Ontario’s Ministry of Labour (MOL) eventually halted the McIntyre powder process at some mines in 1979 in the face of successful USW campaigns, newspaper exposés in Elliot Lake, and an episode of the CBC’s Fifth Estate documentary that featured the harmful aspects of the powder. The Minister of Labour at the time, Dr. Robert Elgie, had met with the McIntyre Research Foundation officials, commissioned a scientific review of the issue, and lowered the boom on the use of aluminum dust.
Other mining companies refused to follow suit. They wrote belligerent letters to the ministry, saying they did not look fondly on interference by statute. One letter to Elgie, written by the President of Pamour Porcupine Mines Limited, stated, “The industry does not need, and does not seek ‘the statutory authority for compulsory use of prophylactic agents.’”
Meantime, the McIntyre Research Foundation continued operating with close links to the mining industry until it shut down in 1992 after the use of McIntyre powder was discredited. The foundation donated its documents to the Ontario Archives and barred access for 15 years—coincidentally, the statute of limitations for civil lawsuits.
When Janice started researching the McIntyre material at the archives, what she discovered was dirty and, frankly, criminal. She found one letter from the Workplace Compensation Board (WCB) to Inco, asking the company what they thought their WCB premium rates should be. The letter demonstrated the considerable influence of the mining industry and the close relationship that the mine employers enjoyed with the WCB. She found documents with notes that said, “Be sure to cull.” She found evidence of missing documents. She found callous statements, such as, “we’ll we have to see how it plays out in their [worker] life histories.” She found notes after the earlier research study was released that compared those who might seek compensation with those who look to win a lottery.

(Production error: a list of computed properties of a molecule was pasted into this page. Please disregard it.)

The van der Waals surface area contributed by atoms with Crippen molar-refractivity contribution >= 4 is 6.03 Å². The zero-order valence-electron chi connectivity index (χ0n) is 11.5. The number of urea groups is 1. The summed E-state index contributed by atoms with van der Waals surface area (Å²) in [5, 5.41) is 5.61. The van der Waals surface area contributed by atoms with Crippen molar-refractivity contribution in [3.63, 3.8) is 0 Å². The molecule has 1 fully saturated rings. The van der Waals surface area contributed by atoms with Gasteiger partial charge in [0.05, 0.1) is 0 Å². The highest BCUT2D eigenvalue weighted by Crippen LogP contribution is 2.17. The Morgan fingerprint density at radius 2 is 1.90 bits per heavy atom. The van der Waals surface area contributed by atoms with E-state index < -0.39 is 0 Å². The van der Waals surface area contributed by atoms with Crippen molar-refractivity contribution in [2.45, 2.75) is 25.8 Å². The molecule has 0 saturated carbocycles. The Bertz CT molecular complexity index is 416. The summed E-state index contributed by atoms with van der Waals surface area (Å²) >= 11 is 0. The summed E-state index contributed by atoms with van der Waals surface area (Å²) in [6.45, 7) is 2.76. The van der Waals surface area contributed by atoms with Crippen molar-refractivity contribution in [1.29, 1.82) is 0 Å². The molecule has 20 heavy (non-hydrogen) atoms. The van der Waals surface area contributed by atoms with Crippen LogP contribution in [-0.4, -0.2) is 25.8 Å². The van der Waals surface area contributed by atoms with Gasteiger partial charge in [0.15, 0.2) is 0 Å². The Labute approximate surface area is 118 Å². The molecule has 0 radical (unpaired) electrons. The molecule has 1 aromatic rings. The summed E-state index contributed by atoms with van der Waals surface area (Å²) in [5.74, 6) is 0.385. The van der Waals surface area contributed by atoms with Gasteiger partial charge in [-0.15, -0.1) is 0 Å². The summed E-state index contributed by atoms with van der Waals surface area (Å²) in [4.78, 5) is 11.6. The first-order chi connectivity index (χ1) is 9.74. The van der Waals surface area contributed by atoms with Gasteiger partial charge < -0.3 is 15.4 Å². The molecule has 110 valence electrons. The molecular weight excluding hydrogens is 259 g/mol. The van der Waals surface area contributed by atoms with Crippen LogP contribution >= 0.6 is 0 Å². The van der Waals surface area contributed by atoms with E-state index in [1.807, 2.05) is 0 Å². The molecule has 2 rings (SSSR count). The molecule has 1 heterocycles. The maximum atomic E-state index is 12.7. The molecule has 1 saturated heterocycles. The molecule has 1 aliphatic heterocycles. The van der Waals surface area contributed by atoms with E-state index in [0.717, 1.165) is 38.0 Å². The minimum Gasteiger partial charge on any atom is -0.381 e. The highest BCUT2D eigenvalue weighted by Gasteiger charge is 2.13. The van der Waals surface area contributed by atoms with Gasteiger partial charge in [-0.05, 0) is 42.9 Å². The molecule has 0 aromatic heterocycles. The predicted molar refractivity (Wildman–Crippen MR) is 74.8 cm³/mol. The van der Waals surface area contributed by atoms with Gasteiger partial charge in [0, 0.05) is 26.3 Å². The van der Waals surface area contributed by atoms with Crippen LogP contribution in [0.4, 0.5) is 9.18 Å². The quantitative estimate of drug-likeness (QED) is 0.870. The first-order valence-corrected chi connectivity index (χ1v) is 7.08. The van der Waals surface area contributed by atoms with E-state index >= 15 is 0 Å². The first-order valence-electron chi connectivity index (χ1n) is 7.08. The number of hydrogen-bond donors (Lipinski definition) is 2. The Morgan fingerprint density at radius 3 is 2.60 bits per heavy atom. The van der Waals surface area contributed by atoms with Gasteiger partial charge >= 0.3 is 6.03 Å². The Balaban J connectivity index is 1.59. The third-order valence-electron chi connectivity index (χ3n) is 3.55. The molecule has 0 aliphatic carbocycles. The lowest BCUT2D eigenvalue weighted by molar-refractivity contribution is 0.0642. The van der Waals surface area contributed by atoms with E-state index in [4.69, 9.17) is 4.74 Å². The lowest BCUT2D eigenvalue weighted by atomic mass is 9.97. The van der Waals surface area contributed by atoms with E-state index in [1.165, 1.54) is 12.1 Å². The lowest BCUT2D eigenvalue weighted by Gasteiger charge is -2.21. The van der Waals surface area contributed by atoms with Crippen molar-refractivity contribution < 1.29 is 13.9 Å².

Janice’s review of the documents also reveal how the entire testing procedure for McIntyre powder was rigged – and then allowed to continue for another 37 years. Testing of the substance was done by a group of mining executives, made up largely from associates of the McIntyre Research Foundation.
The group tested the product on 50 guinea pigs for one year. They concluded no silicosis was found. When they applied the product on 13 rabbits (six in a control group and seven exposed), they found “minimal, or no fibrosis of the lung.” There were no brain biopsies performed on these animals.
That “minimal” silicosis can be seen as a success of McIntyre powder is farcical. They then applied the product to humans – hardworking miners who didn’t complain and needed their jobs to support families. These miners were prohibited from going underground until they filled their lungs with this deadly toxic stew.